THE UK's biggest private landowner, the Duke of Buccleuch, is to spend millions of pounds on a conservation project to preserve a crumbling medieval tower house.
The 15th century Newark Castle, scene of one of the bloodiest incidents in the turbulent Borders history, appears in poems by both Sir Walter Scott and William Wordsworth.
After surviving centuries of English attacks, the imposing building on the Duke's Bowhill Estate, near Selkirk, is finally succumbing to the weather.
The castle has A-listed status and is also protected as a scheduled ancient monument. It will undergo painstaking work over the next two years on its whinstone walls to halt its demise.
Although no figure has been set for the cost of the project, the Duke is expected to continue funding its preservation for decades to come.
Martin Purvis, building services manager for Bowhill, said the castle is a national treasure.
He said: "We have been monitoring the tower for some time and feel that it is now right to start work and prevent any further deterioration or possible instability. We're working closely with Historic Scotland as it's of great importance that we retain the tower's authenticity and integrity."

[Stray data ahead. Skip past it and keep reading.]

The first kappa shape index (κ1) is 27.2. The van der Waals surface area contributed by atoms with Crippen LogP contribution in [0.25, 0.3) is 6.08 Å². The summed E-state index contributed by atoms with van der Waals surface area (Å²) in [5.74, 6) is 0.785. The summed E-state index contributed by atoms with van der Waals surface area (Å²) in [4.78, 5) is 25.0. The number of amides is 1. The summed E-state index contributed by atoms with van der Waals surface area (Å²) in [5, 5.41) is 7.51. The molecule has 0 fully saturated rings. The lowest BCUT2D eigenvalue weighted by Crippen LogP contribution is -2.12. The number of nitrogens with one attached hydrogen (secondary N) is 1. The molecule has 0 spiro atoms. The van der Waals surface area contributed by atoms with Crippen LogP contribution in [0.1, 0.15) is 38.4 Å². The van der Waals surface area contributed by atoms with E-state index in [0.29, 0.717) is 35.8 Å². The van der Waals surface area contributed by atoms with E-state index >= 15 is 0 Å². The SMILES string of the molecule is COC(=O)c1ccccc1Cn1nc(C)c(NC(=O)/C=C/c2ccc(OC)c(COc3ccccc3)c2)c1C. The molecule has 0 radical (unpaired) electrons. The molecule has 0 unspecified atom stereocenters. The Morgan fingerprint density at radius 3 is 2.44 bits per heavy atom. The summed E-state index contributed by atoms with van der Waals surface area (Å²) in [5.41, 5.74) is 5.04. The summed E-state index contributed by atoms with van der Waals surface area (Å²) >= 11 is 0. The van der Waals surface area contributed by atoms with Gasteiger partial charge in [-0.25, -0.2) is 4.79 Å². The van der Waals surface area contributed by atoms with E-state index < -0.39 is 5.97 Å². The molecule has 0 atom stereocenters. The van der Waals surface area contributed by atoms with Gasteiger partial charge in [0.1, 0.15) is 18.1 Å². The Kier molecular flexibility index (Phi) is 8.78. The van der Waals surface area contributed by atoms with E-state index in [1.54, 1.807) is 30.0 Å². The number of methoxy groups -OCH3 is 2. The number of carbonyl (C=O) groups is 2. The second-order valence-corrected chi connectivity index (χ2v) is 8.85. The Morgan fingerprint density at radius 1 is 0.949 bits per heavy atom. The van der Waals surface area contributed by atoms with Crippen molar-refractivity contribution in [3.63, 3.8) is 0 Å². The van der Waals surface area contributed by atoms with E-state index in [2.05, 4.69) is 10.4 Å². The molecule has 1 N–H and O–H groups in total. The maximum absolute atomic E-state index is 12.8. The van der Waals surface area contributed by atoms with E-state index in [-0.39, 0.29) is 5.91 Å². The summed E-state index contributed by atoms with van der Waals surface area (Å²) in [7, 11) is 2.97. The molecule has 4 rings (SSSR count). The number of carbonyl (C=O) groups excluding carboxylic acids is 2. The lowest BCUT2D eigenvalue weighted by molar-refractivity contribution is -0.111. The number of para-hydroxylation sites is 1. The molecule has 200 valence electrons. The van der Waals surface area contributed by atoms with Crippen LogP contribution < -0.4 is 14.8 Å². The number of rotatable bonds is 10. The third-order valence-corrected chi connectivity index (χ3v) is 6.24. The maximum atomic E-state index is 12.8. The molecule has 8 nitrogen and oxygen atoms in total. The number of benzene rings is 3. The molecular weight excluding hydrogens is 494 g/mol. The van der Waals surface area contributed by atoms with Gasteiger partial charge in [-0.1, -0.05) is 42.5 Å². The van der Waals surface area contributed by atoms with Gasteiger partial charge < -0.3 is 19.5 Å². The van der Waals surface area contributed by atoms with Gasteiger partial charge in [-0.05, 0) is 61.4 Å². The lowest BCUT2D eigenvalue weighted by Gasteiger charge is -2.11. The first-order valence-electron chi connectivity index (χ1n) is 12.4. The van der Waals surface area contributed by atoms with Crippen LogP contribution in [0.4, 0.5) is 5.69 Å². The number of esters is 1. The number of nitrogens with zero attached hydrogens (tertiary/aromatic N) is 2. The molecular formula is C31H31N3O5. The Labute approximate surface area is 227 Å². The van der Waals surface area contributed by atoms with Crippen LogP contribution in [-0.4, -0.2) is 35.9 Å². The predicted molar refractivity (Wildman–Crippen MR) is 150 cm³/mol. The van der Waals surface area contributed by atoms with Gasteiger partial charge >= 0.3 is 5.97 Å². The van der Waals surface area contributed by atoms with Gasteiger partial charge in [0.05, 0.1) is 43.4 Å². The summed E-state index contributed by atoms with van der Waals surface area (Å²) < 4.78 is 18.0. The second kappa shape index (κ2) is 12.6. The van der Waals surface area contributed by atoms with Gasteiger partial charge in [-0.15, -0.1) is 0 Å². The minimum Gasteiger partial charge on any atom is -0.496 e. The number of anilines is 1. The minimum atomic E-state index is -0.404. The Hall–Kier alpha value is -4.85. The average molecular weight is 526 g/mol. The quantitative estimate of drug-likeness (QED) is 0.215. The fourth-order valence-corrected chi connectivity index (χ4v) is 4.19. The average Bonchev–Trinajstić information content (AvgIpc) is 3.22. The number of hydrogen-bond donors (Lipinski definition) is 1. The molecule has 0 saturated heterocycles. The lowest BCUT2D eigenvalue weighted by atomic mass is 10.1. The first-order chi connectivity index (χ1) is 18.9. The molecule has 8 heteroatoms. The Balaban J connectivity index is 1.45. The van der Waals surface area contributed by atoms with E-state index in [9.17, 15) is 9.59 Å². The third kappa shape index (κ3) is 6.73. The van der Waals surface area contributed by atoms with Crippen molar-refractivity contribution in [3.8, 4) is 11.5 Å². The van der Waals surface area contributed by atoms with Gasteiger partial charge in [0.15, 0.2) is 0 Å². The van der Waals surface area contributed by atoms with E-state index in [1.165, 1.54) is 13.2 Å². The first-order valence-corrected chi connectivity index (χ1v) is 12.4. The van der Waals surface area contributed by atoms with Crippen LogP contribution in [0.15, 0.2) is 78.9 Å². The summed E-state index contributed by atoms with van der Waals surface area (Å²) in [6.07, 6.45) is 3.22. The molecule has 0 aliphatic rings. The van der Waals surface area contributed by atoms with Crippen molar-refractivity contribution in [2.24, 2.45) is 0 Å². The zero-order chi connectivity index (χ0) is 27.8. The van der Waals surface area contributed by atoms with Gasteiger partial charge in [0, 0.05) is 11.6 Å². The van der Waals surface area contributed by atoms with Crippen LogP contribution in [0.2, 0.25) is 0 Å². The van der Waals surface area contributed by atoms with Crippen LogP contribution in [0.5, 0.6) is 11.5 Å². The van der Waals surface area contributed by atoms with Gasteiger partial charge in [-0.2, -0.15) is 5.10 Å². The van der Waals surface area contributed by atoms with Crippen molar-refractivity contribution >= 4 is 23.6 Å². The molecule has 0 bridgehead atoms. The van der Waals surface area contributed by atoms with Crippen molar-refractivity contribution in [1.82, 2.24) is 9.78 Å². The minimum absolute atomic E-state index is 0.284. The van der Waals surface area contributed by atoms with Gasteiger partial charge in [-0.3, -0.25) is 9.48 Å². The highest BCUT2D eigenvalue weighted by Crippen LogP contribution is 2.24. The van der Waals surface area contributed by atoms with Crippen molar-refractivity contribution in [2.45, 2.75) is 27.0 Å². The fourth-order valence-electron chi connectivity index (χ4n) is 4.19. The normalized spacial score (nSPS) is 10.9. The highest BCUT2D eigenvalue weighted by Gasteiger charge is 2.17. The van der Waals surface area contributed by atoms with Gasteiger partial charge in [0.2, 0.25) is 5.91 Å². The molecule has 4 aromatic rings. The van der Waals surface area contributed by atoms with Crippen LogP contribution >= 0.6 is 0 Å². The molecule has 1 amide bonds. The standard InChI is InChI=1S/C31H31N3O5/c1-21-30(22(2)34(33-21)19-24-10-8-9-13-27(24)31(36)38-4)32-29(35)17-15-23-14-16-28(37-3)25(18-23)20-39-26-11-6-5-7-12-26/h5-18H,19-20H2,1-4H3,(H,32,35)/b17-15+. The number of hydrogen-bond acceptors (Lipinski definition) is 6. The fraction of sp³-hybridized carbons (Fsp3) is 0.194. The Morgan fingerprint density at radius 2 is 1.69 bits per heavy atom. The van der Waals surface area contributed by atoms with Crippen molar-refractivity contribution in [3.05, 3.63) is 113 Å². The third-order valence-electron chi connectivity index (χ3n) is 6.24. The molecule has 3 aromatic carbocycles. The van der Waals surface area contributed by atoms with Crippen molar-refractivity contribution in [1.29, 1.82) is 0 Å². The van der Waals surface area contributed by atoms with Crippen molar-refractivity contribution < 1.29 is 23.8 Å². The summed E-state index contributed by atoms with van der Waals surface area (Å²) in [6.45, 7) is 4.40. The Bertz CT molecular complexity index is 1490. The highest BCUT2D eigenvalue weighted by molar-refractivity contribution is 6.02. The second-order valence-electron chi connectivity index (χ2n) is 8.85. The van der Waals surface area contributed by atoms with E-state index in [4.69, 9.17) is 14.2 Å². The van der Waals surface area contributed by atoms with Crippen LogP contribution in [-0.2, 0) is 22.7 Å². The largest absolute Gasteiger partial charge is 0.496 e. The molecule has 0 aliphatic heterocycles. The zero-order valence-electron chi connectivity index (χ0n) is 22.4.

Strategically positioned on a knoll above the River Yarrow, the five-storey tower was first recorded in 1423.
In its early years it was a residence for the Earl of Douglas and its three-metre thick walls were attacked twice in the 16th century by the English before eventually being ruined by Cromwell's forces in 1650.
In 1645 the castle was the scene of a horrific massacre when 300 women and children were slaughtered after the battle of Philiphaugh. The victims were the families of Irish mercenaries fighting with royalists against the covenanters.
The castle was inhabited up until the late 17th century by Anne, Duchess of Buccleuch.
A team of stonemasons will start work in the next three weeks.
They hope to save the original vaulted ceiling in the basement, the cap houses and two circular stair wells.
In the 18th century a lot of the dressed stone was stripped to build nearby homes.
Local historian Walter Elliot said: "Its walls contain a lot of Scottish history and its position near the Ettrick Forest meant it played an important role as a court."
A spokeswoman for Historic Scotland said: "We are delighted that the project is going ahead."